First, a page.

EASTERN PROVINCE HERALD, Port Elizabeth, Eastern Cape Province, South Africa,
Monday, 22 July 1996.

Govt White Paper on circumcision ritual


UMTATA - The Eastern Cape provincial government will next month release a White Paper on initiation rituals after four young Xhosa men died of septic wounds and dehydration after being circumcised last week.

A task team appointed by the government to investigate circumcision rituals said their work should not be seen as an attempt to undermine respected African traditions, reports Sapa.

Fifty-three youngsters from the Lusikisiki area were admitted to hospital last week after botched circumcision rituals.

The rural town of Lusikisiki in the former Transkei is alarmed by the deaths of the four - and has called an urgent meeting to prevent further fatalities, Bronwen Roberts reports.

Town mayor Dr Prince Mangcotywa said there had been a "crisis" in fatalities and infections of the boys.

Dr Mangcotywa said some would have to have their penises amputated.

He told Ecna that parents, health authorities, local government and traditional healers would meet early this week to find ways of ensuring the next group of initiates, in the December school holidays, would not be similarly affected.

He said some parents were blaming traditional healers and surgeons.

Dr Mangcotywa said the infections were likely to have been caused while the boys' wounds were being dressed and not during the circumcision procedure itself.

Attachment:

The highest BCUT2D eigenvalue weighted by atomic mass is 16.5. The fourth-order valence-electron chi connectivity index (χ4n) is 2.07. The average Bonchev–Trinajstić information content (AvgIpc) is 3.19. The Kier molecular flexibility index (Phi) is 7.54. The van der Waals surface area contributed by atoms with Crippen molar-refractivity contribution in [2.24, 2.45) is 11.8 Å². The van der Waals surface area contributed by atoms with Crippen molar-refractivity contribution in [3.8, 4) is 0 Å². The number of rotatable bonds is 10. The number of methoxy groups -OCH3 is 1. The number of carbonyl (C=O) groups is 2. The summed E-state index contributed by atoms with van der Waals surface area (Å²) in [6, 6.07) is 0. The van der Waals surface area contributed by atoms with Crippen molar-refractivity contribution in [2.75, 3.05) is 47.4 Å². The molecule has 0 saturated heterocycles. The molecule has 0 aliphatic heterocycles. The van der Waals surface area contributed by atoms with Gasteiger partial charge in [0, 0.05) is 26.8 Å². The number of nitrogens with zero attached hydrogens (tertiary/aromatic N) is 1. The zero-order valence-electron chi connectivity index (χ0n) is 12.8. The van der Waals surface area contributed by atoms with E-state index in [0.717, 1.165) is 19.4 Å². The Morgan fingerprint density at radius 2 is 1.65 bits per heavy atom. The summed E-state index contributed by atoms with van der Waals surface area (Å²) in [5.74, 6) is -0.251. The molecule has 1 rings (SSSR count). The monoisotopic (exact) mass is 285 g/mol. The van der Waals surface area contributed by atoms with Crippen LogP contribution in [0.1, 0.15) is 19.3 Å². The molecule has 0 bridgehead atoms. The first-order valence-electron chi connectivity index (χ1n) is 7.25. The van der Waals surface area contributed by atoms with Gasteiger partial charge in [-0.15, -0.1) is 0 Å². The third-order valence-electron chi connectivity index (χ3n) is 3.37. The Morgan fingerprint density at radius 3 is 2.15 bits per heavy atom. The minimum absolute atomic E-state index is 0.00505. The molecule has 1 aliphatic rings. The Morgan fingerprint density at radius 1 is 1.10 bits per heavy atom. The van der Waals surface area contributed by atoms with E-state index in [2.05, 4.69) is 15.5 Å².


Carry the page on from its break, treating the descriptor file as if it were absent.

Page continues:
He said traditional nurses put new dressings on the penises every day and this was when dust and bugs often infected the wounds.

Traditional nurses sometimes used cloth or green leaves and string to dress the wounds.

He said while most boys fell ill because of infection, some suffered pneumonia and complications arising from poor nutrition.

One of those who died apparently did so when air mixed with blood in the boy's lungs after his fractured ribs were not treated properly.

Dr Mangcotywa said Lisikisiki had never had problems with circumcisions before and these only started last year, when two young initiates died.

He said it was probably because nurses were becoming careless.

He estimated that roughly 200 boys were circumcised this season, with most of them going to hospitals for the operation and only going to the bush for the final ceremony.

All boys wanted to be circumcised to prove their manhood, but only those who could get parental permission were going to hospital for the operation.

Provincial health department media officer Khulukile Bata said the government established a special unit last year that toured rural areas checking traditional circumcision procedures.

He said initiates hid away, which sometimes made it difficult for the unit to find them. - Ecna

COMMENT: Sapa - the South African Press Association
         Ecna - Eastern Cape News Agency
"White Paper" - under the Westminster system proposed legislation 
published for comment.
"traditional surgeons", "nurses" - polite speak for the untrained 
men and boys who perform the operations and tend the initiates. No 
women are traditionally allowed at the ceremonies and it is the 
custom for initiates to be attended by young boys who look after 
their food, run errands and dress the wounds. There may be an attempt 
here to obfusticate what actually took place and to shift blame away 
from the custom and those who implement it to the "nurses" who may be 
untrained minors. What is not explained is why one young man had 
fractured ribs and why the two deaths last year did not lead to 
stricter hygienic measures. Nor can the fact that a possible 25% of 
the initiates have had serious health problems be explained. Again 
the references to initiates hiding away and the possible failure of 
parents to allow boys to be circumcised at hospitals may only be part 
of the truth.

(File revised 21 December 2003)